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In photography the negative means the lightest areas of the photographed subject appear darkest and the darkest areas appear lightest.

But I was wondering: is this the way how negative should actually be described at all?

What if the negative just meant that you reverse the (visible) spectrum.

What kind of image would that produce?

Would the whites still be whites? (unlike in the "traditional" negative where white -> black)

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    $\begingroup$ The result will be a false color spectrum where red maps to purples and blues, and orange and yellow are swapped for green and green-blues. You can approximate the result by switching color channels in a photo editor. It seems that you have hit on a problem that seems to have fascinated people for a long time: plato.stanford.edu/entries/qualia-inverted. The result is actually quite appealing, at least to my taste! $\endgroup$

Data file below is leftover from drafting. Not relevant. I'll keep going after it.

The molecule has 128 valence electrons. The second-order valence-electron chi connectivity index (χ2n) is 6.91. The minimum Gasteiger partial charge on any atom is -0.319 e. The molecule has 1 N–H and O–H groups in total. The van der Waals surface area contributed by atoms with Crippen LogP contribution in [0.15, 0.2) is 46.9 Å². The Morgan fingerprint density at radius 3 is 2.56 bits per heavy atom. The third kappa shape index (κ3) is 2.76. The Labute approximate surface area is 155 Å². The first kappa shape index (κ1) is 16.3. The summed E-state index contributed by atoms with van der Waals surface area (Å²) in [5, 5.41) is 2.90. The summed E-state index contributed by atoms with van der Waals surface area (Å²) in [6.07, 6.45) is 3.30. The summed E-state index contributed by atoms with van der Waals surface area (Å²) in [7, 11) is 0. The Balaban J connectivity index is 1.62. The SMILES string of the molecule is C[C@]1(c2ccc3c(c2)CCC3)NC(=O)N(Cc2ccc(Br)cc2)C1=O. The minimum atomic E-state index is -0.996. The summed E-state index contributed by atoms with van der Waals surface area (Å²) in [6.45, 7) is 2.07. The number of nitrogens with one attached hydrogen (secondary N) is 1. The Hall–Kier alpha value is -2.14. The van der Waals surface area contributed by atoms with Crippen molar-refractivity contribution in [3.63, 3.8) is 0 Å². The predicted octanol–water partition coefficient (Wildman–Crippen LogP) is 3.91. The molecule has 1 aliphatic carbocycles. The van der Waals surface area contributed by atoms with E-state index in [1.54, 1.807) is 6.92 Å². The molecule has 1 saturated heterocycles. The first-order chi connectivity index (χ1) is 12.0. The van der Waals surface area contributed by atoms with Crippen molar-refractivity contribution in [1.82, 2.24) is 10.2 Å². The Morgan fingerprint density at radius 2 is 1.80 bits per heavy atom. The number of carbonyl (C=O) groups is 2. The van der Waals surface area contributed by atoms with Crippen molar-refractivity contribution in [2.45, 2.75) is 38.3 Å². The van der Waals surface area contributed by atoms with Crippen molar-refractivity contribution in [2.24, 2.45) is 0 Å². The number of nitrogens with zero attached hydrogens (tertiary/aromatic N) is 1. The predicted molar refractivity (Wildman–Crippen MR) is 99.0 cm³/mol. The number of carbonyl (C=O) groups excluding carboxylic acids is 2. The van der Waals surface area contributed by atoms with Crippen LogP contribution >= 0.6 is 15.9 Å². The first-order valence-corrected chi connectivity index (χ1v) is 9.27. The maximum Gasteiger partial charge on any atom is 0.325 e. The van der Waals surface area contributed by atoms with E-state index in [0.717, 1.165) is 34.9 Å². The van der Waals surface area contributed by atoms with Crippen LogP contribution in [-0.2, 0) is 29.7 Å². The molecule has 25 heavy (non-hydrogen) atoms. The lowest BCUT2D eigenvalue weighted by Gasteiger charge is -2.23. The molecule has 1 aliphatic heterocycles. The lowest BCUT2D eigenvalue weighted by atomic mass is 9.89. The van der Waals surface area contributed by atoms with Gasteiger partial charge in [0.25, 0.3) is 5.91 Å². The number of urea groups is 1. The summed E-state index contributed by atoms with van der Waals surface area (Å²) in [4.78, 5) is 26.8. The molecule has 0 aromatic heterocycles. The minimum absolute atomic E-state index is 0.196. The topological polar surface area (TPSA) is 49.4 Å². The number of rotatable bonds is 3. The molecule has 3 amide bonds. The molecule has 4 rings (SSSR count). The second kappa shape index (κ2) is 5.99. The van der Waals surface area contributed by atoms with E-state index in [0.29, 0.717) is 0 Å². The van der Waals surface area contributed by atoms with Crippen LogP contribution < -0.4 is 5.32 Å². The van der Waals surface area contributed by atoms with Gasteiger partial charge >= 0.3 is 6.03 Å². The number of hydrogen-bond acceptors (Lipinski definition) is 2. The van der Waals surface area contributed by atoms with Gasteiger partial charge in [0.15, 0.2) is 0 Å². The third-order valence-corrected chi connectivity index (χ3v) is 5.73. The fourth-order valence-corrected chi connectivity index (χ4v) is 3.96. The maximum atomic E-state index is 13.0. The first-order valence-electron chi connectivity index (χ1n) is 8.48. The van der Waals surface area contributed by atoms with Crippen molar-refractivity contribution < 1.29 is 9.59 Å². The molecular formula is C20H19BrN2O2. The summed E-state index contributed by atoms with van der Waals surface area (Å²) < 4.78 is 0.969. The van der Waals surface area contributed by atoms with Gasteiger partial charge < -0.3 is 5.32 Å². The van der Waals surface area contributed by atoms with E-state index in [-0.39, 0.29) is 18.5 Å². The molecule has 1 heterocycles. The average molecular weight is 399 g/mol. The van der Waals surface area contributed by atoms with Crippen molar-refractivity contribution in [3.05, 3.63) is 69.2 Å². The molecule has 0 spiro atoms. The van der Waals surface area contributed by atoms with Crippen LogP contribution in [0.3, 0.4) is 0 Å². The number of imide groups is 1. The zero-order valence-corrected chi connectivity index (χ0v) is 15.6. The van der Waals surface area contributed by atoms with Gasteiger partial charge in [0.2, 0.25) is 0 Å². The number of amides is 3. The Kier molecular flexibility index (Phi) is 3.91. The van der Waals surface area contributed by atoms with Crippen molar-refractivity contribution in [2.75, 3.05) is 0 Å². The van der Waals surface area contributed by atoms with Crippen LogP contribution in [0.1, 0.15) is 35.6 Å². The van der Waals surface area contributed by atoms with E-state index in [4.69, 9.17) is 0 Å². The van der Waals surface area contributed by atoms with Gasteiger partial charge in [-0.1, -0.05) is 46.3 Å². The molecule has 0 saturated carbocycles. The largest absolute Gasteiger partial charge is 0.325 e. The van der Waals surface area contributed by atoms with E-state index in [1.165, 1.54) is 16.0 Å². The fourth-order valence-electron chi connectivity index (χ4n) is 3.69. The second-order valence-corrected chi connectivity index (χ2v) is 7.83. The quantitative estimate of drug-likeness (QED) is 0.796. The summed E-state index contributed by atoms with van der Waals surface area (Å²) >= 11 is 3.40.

– CuriousOne
    Dec 15 '14 at 8:59
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The purpose of a negative is to allow the correct wavelengths through. For example, to produce red, you make the area transparent to red, and opaque to other colours. Then, white light shone through the negative would produce a true-color image.

In RGB terms, if the red colour was say, 192, the negative would be 63, and white light at 255 would be attenuated by 63 to produce 192.

Simply reversing the spectrum would not produce this effect. This is more a case of changing the colour palette. You could probably write a script that does this.

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